Getting Ready for 2016
The National Park Service turns 100 on August 25, 2016. To us, it's not about cakes and candles — it's about being an organization ready to take on the challenges of our second century. Our blueprint to get there — A Call to Action — outlines the innovative work we want to accomplish. Marsh - Billings - Rockefeller National Historical Park is a big part of this effort. Take a look at what we're doing locally and get involved!
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Marsh-Billings-Rockefeller National Historical Park offers a self-guided walking tour through the historic streets of Woodstock, Vermont to explore the Civil War Home Front. Download this free, GPS enabled iphone app. Read more
The Artist in Residence studio at the the park is in the rehabilitated Rockefeller Horse Shed. It is off the grid with a vertically integrated 230 watt solar photovoltaic system. Read more
Four recent high school graduates completed an eight week career development internship at Marsh-Billings-Rockefeller NHP. Read more
At Marsh-Billings-Rockefeller NHP we produce two types of compost - an organic material we generate from, grass clipping, leaves, and garden waste; and a coarse mulch material we generate from woody material like tree branches, twigs, and coarse shrub waste. Organic compost generated from grass clippings, leaves, and garden waste is used primarily for lawn rejuvenation, reseeding, as a soil additive for all types of planting, and in gardens as a soil additive. Read more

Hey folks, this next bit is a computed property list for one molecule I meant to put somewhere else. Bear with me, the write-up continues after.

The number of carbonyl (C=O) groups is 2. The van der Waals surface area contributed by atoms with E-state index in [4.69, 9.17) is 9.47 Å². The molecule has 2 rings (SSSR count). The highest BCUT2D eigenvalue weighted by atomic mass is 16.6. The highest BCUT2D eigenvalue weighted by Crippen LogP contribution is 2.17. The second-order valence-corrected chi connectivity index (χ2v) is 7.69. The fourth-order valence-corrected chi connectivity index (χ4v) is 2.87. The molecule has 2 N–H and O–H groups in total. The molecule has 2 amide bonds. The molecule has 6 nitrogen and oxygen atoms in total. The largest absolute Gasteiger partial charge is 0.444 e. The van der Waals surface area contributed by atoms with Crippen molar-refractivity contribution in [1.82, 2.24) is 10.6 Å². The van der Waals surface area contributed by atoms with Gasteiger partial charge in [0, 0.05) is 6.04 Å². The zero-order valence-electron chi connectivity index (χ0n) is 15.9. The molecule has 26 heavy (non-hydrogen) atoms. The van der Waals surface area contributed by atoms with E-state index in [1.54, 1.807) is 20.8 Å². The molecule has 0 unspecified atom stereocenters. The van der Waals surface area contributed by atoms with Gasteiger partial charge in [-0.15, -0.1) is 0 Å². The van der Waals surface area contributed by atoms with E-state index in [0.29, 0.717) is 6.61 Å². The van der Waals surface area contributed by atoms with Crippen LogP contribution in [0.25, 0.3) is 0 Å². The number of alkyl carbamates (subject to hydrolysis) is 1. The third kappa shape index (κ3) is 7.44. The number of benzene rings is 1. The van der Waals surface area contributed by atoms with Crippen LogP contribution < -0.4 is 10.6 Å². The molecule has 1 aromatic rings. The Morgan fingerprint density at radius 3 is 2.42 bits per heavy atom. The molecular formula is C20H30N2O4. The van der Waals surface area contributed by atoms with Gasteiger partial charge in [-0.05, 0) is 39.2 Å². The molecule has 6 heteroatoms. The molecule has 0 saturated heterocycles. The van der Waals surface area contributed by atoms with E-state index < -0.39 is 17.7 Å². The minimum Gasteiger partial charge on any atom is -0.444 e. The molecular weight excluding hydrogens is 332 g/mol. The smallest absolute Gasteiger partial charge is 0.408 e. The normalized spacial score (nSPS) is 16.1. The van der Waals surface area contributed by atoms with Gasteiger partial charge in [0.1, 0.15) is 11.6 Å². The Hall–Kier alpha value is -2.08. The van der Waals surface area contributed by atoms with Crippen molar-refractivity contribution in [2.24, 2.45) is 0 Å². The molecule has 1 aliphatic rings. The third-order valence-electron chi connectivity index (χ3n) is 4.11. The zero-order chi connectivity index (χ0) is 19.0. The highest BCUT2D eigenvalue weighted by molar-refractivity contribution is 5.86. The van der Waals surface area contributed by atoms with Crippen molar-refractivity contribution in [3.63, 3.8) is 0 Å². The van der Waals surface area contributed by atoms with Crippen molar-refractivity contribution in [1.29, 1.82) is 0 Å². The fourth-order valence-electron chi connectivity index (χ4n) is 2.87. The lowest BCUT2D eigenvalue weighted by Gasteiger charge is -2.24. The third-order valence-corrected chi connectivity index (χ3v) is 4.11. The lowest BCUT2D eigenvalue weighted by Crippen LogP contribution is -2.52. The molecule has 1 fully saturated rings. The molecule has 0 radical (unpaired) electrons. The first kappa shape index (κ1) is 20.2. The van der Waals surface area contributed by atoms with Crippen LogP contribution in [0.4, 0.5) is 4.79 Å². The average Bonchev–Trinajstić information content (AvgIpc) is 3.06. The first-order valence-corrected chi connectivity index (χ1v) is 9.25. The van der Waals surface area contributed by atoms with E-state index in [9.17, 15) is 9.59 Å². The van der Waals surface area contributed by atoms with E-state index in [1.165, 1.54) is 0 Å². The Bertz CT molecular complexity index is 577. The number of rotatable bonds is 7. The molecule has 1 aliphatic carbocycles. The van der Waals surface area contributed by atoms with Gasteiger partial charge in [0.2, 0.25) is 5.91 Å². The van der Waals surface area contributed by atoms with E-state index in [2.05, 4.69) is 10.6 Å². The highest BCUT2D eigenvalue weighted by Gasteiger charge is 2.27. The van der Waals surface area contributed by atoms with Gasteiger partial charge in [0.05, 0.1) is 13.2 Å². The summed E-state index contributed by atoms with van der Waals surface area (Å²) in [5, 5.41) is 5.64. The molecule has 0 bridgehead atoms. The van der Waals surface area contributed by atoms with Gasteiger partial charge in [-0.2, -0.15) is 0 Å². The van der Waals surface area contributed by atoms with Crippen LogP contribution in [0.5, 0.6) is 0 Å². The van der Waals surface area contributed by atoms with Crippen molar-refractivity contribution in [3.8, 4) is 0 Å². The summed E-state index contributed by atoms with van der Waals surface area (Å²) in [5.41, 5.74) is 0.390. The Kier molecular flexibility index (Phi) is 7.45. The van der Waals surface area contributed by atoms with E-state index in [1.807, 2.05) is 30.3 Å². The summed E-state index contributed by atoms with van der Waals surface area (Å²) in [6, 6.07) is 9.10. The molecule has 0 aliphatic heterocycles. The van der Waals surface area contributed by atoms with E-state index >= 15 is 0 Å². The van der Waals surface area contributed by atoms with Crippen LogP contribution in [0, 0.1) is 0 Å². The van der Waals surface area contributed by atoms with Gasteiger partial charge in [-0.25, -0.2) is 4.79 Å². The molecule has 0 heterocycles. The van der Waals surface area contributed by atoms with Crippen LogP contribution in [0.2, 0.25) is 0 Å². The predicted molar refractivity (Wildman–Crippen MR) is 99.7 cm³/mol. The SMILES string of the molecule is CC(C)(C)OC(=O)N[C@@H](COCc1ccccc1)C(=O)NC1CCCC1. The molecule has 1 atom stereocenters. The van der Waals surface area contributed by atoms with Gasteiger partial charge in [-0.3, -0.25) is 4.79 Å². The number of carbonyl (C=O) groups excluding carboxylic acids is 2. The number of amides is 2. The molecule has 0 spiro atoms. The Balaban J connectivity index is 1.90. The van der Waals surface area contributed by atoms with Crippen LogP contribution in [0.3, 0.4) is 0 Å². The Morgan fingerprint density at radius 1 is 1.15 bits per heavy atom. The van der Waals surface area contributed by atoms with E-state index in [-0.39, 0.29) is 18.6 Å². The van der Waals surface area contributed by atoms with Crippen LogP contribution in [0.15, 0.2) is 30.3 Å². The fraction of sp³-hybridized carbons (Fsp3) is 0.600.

Marsh-Billings-Rockefeller National Historical Park (MABI) received a grant from the Woodstock Foundation, Inc., of Woodstock, VT, to develop, field test, and install an innovative trellis system for vines growing on the west façade of the historic brick mansion. The project is designed to explore, evaluate and select trellis options that provide necessary vine support, minimize potential vegetative damage to the structure, and present desired aesthetic character. Read more
Did You Know?
Marsh-Billings-Rockefeller NHP has nearly 400 paintings and prints, including Hudson River School landscapes of places that are now national parks. You can see paintings by Thomas Cole, David Johnson, and Albert Bierstadt of features from Yosemite, Golden Gate, and Grand Teton.